This lesson will focus on the Dorian scale, illustrated below in Fig. 1.1:
Notice how easy it is to see the half and whole step intervals when playing the scale up and down on one string? That's the beauty of vertical playing.
It's important that you practice the scale in every key. Start with C and go through F, Bb, Eb, Ab, Db, Gb, B, E, A, D, G. I've illustrated the keys of F and Bb below in Figs. 1.2 and 1.3:
Notice that I'm using the entire fingerboard above and below the root of each scale.
Now we'll practice the triads that occur naturally in the Dorian scale. If chord and scale spellings are new to you, check out some of my music theory articles here.
The pattern in Fig. 2.1 starts on the root and ends on the fifth of each triad. It doesn't matter which fingerings you use, although playing the root of each triad with your second finger seems the most comfortable to me. Experiment. These examples are all in D Dorian:
Again, it's easy to see the patterns of the minor, major and diminished triads as you go up and down the neck.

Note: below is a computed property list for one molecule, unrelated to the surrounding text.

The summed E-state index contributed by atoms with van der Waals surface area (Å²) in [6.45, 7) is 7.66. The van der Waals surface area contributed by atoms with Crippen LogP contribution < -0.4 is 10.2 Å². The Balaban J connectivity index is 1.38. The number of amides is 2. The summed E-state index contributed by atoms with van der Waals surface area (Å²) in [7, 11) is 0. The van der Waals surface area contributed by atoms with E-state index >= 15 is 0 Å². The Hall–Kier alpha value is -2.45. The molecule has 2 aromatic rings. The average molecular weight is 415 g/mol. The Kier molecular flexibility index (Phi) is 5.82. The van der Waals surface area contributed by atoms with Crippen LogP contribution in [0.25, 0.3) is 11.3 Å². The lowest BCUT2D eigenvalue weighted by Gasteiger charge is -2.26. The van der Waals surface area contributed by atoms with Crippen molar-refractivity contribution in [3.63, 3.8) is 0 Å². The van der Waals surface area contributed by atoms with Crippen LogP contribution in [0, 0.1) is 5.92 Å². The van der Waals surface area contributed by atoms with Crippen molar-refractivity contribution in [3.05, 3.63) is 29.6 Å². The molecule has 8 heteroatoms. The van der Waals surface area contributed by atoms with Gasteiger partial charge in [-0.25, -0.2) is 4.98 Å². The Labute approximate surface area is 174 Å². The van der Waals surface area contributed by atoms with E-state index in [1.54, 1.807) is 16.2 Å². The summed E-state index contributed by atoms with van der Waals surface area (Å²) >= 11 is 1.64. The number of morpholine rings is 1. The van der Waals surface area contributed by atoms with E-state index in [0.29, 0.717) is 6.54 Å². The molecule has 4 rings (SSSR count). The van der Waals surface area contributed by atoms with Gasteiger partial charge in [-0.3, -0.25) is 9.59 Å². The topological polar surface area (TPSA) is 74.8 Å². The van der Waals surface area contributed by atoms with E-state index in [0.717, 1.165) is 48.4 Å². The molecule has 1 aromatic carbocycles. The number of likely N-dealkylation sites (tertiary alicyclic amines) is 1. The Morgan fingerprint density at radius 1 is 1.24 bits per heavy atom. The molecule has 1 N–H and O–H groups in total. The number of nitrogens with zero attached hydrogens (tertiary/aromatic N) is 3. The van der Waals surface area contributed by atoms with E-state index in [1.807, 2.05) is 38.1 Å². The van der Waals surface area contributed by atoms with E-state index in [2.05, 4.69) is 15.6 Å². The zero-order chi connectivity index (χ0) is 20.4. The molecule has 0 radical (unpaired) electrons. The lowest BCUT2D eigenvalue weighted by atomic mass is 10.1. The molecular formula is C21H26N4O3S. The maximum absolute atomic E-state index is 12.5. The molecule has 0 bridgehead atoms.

Let's reverse the pattern, so we start with the fifth of each triad and end on the root. See Fig. 2.2:
Next, we'll alternate directions as in Fig. 2.3:
Fig. 2.4 is the reverse of Fig. 2.3:
Now that you're an expert on the Dorian scale, it would be cool to know which chords to play this over, right? Some examples of Dorian chord progressions and vamps follow:
5) Could you play the Dorian scale over a big, chunky D power chord? Of course you could!
Again, it's very important to practice the above exercises in every key and at varied tempos. Don't cheat yourself.
Once you get comfortable with the vertical guitar, you'll feel liberated from those little position boxes you've been trapped in. Playing guitar shouldn't feel like running around in a box–it should be like riding a roller coaster. Good luck and happy playing!